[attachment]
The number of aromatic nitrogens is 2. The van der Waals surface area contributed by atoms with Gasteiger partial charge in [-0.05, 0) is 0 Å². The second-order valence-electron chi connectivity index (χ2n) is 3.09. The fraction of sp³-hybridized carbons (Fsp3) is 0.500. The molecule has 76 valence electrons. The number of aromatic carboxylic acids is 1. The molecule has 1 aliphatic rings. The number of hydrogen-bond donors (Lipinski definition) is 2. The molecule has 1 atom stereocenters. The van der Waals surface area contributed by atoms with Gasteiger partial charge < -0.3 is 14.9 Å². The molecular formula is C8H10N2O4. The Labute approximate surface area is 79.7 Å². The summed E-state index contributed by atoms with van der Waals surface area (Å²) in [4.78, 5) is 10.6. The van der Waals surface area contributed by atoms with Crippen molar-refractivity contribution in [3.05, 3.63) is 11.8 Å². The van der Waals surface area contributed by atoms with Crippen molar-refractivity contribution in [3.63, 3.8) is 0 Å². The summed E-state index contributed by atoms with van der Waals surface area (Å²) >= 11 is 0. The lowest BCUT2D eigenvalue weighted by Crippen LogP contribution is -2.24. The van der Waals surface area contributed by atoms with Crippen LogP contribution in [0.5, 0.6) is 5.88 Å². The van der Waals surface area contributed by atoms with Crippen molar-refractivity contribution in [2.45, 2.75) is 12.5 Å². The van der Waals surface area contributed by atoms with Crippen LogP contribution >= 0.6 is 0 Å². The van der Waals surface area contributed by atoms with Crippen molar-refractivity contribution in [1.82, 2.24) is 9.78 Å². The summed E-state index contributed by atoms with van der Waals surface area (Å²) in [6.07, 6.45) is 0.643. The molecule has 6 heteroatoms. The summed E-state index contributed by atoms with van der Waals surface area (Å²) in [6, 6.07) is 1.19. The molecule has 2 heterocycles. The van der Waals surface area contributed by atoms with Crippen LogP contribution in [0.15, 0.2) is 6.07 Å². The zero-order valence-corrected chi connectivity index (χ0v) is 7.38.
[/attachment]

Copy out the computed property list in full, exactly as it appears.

The number of aromatic nitrogens is 2. The van der Waals surface area contributed by atoms with Gasteiger partial charge in [-0.05, 0) is 0 Å². The second-order valence-electron chi connectivity index (χ2n) is 3.09. The fraction of sp³-hybridized carbons (Fsp3) is 0.500. The molecule has 76 valence electrons. The number of aromatic carboxylic acids is 1. The molecule has 1 aliphatic rings. The number of hydrogen-bond donors (Lipinski definition) is 2. The molecule has 1 atom stereocenters. The van der Waals surface area contributed by atoms with Gasteiger partial charge < -0.3 is 14.9 Å². The molecular formula is C8H10N2O4. The Labute approximate surface area is 79.7 Å². The summed E-state index contributed by atoms with van der Waals surface area (Å²) in [4.78, 5) is 10.6. The van der Waals surface area contributed by atoms with Crippen molar-refractivity contribution in [3.05, 3.63) is 11.8 Å². The van der Waals surface area contributed by atoms with Crippen molar-refractivity contribution in [3.63, 3.8) is 0 Å². The summed E-state index contributed by atoms with van der Waals surface area (Å²) >= 11 is 0. The lowest BCUT2D eigenvalue weighted by Crippen LogP contribution is -2.24. The van der Waals surface area contributed by atoms with Crippen LogP contribution in [0.5, 0.6) is 5.88 Å². The van der Waals surface area contributed by atoms with Crippen molar-refractivity contribution in [2.45, 2.75) is 12.5 Å². The van der Waals surface area contributed by atoms with Crippen LogP contribution >= 0.6 is 0 Å². The van der Waals surface area contributed by atoms with Crippen molar-refractivity contribution in [1.82, 2.24) is 9.78 Å². The summed E-state index contributed by atoms with van der Waals surface area (Å²) in [6.07, 6.45) is 0.643. The molecule has 6 heteroatoms. The summed E-state index contributed by atoms with van der Waals surface area (Å²) in [6, 6.07) is 1.19. The molecule has 2 heterocycles. The van der Waals surface area contributed by atoms with Crippen LogP contribution in [0.15, 0.2) is 6.07 Å². The zero-order valence-corrected chi connectivity index (χ0v) is 7.38.